All analyses were restricted to survey participants without a history of myocardial infarction, stroke, or congestive heart failure (excluded n = 734), and missing some values (n = 993) were also excluded from the analyses, as well as 1283 participants being ≥ 75 years. Thus, these analyses were based on data from 11608 participants (3717 Han, 4695 Uygur and 3196 Kazakh people).
Data collection was conducted in examination centers at the local hospital in the participants’ residential area. Before examination, participants were asked to fast, to refrain from smoking for 12 hours, and to avoid any vigorous physical activity. Height was measured to the nearest centimeter and body weight to the nearest 0.1 kg. Body mass index (BMI) was calculated as weight in kilograms divided by height in meters squared. After a 5-minute rest period, three seated blood pressure measurements were obtained using an automatic sphygmomanometer; the second and third readings were averaged. At the time of the in-person interview, a 5-mL blood sample was collected in an EDTA vacutainer tube. Plasma was separated within 30 min and stored at -80°C immediately. We measured fasting plasma glucose (FBG), triglycerides (TG), total cholesterol (TC), high-density lipoprotein cholesterol (HDL-C), and low-density lipoprotein cholesterol (LDL-C) levels using a Dimension AR/AVL Clinical Chemistry System (Newark, NJ, USA) in the Clinical Laboratory Department of the First Affiliated Hospital of Xinjiang Medical University.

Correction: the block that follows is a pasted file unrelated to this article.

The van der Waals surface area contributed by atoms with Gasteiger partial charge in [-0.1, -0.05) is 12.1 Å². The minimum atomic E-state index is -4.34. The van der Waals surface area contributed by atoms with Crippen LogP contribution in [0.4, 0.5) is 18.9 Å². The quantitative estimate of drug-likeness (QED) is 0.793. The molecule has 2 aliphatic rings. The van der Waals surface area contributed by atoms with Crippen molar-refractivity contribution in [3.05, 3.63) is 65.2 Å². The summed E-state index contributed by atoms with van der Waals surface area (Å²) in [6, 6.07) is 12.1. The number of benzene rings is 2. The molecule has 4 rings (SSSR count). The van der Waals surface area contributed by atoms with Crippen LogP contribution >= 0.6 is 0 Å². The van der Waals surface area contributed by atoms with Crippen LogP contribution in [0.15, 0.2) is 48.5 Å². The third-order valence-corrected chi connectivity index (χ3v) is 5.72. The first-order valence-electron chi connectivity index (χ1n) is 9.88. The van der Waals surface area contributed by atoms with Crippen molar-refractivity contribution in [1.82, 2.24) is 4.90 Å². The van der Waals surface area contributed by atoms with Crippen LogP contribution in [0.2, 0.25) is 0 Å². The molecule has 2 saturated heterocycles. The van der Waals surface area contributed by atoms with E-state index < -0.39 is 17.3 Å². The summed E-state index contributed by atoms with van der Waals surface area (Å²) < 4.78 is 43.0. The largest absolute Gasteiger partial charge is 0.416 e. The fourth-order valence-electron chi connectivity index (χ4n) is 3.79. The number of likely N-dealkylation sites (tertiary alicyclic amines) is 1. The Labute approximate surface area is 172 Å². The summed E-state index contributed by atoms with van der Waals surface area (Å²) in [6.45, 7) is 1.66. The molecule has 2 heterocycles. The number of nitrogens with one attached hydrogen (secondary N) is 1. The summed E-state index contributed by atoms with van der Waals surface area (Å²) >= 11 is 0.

Cardiovascular risk factors
Major CVD risk factors were defined based on current national guidelines. Dyslipidemia was defined as TG ≥2.26 mmol/l, TC ≥ 6.22 mmol/l, LDL-C ≥ 4.14 mmol/l, HDL-C < 1.04 mmol/l, or if receiving a lipid-lowering drug. Hypertension was defined as a systolic blood pressure (SBP) ≥ 140 mmHg, diastolic blood pressure (DBP) ≥ 90 mmHg, or if receiving an antihypertensive drug. Obesity was defined as a BMI ≥30.0. Diabetes was defined as a fasting plasma glucose ≥6.99 mmol/l, or if using a diabetes drug. Smoking was defined as currently smoking cigarettes.
The statistical analysis was conducted using SPSS version 16.0 for Windows (SPSS Inc., Chicago, IL, USA). Age-standardization was performed by the direct method by using the 2000 Chinese population as the standard population.
The distribution of clinical characteristics among participants stratified by ethnic groups was analyzed using one-way ANOVA (with the least significant difference post hoc test) or chi-square tests. TG levels were log-transformed to normalize their distribution.